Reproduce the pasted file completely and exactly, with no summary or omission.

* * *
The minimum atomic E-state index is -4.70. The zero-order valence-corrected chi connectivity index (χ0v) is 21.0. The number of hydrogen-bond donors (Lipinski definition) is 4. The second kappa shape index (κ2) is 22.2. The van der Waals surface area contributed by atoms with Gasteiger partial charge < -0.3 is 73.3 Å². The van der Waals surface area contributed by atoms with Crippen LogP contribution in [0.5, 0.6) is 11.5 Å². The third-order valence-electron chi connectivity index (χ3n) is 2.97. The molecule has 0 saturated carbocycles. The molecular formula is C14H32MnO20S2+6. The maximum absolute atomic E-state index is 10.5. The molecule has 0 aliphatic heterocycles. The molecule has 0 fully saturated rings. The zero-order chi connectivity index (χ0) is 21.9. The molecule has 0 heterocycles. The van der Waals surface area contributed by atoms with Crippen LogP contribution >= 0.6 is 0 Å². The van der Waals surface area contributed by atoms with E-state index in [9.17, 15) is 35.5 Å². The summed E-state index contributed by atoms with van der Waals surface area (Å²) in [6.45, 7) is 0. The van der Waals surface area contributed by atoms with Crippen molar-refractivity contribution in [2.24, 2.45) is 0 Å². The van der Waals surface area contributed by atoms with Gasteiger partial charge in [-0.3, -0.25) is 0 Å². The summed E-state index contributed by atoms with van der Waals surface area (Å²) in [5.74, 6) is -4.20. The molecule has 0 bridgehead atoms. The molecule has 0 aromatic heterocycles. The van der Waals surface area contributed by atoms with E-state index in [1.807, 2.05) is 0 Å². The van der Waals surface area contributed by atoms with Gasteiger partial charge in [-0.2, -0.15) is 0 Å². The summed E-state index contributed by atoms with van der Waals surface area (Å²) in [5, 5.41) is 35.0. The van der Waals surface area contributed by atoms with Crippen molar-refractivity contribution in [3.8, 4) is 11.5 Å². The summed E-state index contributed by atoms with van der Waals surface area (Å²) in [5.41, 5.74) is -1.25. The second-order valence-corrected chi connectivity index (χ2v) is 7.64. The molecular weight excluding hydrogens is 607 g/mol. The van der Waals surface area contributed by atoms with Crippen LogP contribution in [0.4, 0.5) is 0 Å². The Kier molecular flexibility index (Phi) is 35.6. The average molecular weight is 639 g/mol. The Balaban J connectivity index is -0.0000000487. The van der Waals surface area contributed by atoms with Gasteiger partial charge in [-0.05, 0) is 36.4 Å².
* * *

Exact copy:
The minimum atomic E-state index is -4.70. The zero-order valence-corrected chi connectivity index (χ0v) is 21.0. The number of hydrogen-bond donors (Lipinski definition) is 4. The second kappa shape index (κ2) is 22.2. The van der Waals surface area contributed by atoms with Gasteiger partial charge < -0.3 is 73.3 Å². The van der Waals surface area contributed by atoms with Crippen LogP contribution in [0.5, 0.6) is 11.5 Å². The third-order valence-electron chi connectivity index (χ3n) is 2.97. The molecule has 0 saturated carbocycles. The molecular formula is C14H32MnO20S2+6. The maximum absolute atomic E-state index is 10.5. The molecule has 0 aliphatic heterocycles. The molecule has 0 fully saturated rings. The zero-order chi connectivity index (χ0) is 21.9. The molecule has 0 heterocycles. The van der Waals surface area contributed by atoms with Crippen LogP contribution >= 0.6 is 0 Å². The van der Waals surface area contributed by atoms with E-state index in [9.17, 15) is 35.5 Å². The summed E-state index contributed by atoms with van der Waals surface area (Å²) in [6.45, 7) is 0. The van der Waals surface area contributed by atoms with Crippen molar-refractivity contribution in [2.24, 2.45) is 0 Å². The van der Waals surface area contributed by atoms with Gasteiger partial charge in [-0.3, -0.25) is 0 Å². The summed E-state index contributed by atoms with van der Waals surface area (Å²) in [5.74, 6) is -4.20. The molecule has 0 bridgehead atoms. The molecule has 0 aromatic heterocycles. The van der Waals surface area contributed by atoms with E-state index in [1.807, 2.05) is 0 Å². The van der Waals surface area contributed by atoms with Gasteiger partial charge in [-0.2, -0.15) is 0 Å². The summed E-state index contributed by atoms with van der Waals surface area (Å²) in [5, 5.41) is 35.0. The van der Waals surface area contributed by atoms with Crippen molar-refractivity contribution in [3.8, 4) is 11.5 Å². The summed E-state index contributed by atoms with van der Waals surface area (Å²) in [5.41, 5.74) is -1.25. The second-order valence-corrected chi connectivity index (χ2v) is 7.64. The molecular weight excluding hydrogens is 607 g/mol. The van der Waals surface area contributed by atoms with Crippen LogP contribution in [0.4, 0.5) is 0 Å². The Kier molecular flexibility index (Phi) is 35.6. The average molecular weight is 639 g/mol. The Balaban J connectivity index is -0.0000000487. The van der Waals surface area contributed by atoms with Gasteiger partial charge in [-0.05, 0) is 36.4 Å².